The small bathesphere was lowered over the side of the science vessel ‘Valour’.
Steph sat at the controls, watching the pressure guages and reporting every 100 meters they dropped into the abyss.
At 1 kilometer there was a brief pause to check all the systems again. Carbon Dioxide was at acceptable levels, the filters were working. Air was being pumped down at the right rate from the ship. Up top in the ship the mission room were happy to give her the go ahead to continue.
A few minutes later, and the pressure had increased massively on the hull. But it was built to withstand them. The bulbous glass windows were curved to take the external forces without buckling.
A shadow passed one of the windows, something gold and glittering… It came back, huge, fish shaped. A gaping mouth opening. The images on the bathesphere’s cameras were flickering with the reflections from the metallic looking fins and scales.
Steph shouted out in surprise ‘what the hell is it?’. But the ship didn’t hear her.
The rescue wasn’t successful. As they wound in the cable the scientists on the ship could tell that the weight on it was no longer there. Finally the severed ends of it were hauled over the stern. ‘lost at sea’ was the report that was published…..
Surreal image of sea and sky. I choose things that will make a good picture when they are duplicated and put together in a pattern. The waves were breaking in the distance and the sand was thinly covered with a film of water. The groynes are wearing out but still stop the sand drifting. I like the triangles on poles at either end of them (only one in the original photo) I think this makes a plesant composition…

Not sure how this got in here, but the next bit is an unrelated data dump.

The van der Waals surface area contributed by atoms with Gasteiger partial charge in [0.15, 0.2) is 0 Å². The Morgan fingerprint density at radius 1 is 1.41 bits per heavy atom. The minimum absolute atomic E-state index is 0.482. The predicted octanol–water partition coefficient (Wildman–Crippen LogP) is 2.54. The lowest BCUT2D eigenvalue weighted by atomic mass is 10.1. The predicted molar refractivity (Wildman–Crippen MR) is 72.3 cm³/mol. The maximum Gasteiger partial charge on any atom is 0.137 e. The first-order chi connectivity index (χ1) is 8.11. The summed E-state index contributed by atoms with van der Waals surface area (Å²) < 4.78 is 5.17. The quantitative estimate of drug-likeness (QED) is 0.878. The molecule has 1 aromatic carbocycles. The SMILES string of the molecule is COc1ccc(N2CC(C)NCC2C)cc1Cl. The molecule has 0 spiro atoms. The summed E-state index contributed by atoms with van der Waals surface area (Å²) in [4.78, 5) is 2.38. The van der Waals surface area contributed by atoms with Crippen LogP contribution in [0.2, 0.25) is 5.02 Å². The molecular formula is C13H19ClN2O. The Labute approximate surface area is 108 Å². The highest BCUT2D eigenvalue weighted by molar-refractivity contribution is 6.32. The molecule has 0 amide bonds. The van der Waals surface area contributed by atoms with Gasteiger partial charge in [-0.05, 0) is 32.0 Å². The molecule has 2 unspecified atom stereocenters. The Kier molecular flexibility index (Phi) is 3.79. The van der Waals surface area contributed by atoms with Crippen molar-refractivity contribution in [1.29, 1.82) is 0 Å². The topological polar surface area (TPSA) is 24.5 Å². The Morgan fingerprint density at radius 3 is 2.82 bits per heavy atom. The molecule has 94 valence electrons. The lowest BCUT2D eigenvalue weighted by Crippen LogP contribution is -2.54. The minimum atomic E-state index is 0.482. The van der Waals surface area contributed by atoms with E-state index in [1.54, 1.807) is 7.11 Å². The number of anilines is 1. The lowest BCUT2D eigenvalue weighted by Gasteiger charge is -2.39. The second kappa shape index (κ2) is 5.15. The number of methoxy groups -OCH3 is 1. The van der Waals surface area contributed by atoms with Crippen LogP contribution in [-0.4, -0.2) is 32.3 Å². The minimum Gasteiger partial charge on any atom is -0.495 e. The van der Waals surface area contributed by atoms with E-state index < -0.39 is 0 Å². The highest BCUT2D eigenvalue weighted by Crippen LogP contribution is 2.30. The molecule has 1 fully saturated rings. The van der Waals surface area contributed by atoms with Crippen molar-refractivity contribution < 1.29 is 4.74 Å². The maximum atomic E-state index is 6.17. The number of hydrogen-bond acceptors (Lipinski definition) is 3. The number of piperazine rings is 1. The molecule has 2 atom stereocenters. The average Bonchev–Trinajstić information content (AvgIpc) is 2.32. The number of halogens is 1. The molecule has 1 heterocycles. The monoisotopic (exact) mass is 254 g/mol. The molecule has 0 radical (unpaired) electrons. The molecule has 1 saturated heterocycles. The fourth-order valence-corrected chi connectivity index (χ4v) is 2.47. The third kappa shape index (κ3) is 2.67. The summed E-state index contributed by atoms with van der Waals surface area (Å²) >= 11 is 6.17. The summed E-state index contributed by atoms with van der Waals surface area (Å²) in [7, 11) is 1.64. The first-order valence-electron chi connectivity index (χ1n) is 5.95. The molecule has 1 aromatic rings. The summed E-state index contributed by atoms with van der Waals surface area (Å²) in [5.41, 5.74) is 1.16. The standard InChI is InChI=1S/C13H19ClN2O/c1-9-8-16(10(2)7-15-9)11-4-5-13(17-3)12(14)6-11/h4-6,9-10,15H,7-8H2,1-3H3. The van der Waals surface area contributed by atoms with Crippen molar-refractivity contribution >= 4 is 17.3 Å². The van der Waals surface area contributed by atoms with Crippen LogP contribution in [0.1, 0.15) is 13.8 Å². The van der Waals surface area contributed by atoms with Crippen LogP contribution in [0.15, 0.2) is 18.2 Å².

Up the channel between the islands, rushed the tide, waves pushed along the coast, great groynes had been built to stop the long shore drift washing sand along it. Seagulls swooped overhead, floating on the updrafts, silently drifting over the heads of people walking up the salty sands, scoping out victims who had ice creams or bags of chips.
The storm came out of the West, flying clouds darkening, scudding across the sky. The wind rose and fell, rose again, howling. Churning up the sea into foam, like whipped cream, the tops of the waves were being torn off by the winds, waves curled up and over, crashing onto the beach.
A memory of Mount Fuji, the picture of it with crashing waves. That was what it was like. The lighthouse along the coast was flashing, two short flashes, then a gap as the light rotated. Seaweed was torn from its beds, wood and ripped nets were cast up on the shore. The tide rose and swamped the town. Streets were flooded. Life takes note of the raging waves.
This is all in the future. Now there is rushing water, soon there will be storm force winds.
I took lots of photos of our walk on the beach but the WiFi I’m using isn’t very good so here are just a few shots. Obviously the dog walkers like the beach. It was clean, with lots of sea shells and stones and we didn’t see any plastic there which was great.
A lot of sand had washed up onto the promenade. I asked a local and they said there have been some severe storms recently. Luckily today there were white horses on the sea (rolling white waves) but the tide was out.
The trees spread across the world, as man finally withered and died. Killed off in a last great mass extinction caused by humankind’s continuous destruction of the animal population and most of the plant world. Pestilence, fire, flooding and starvation had done their jobs.
All that was left were trees, rivers, marshes, seas and oceans.
The trees kept pumping out oxygen, the world was now habitable for any incomers, but there were none. Aliens may have admired our world, but they exist in civilisations too far away. None of them had things like warp drive. A nice idea, but not really feasible.
Nothing grew, except a soup of bacteria. One day that might evolve into the next great family of animals, insects, worms, critters. If man returned millions of years later he would not recognise the planet or its contents. Maybe the trees would remember….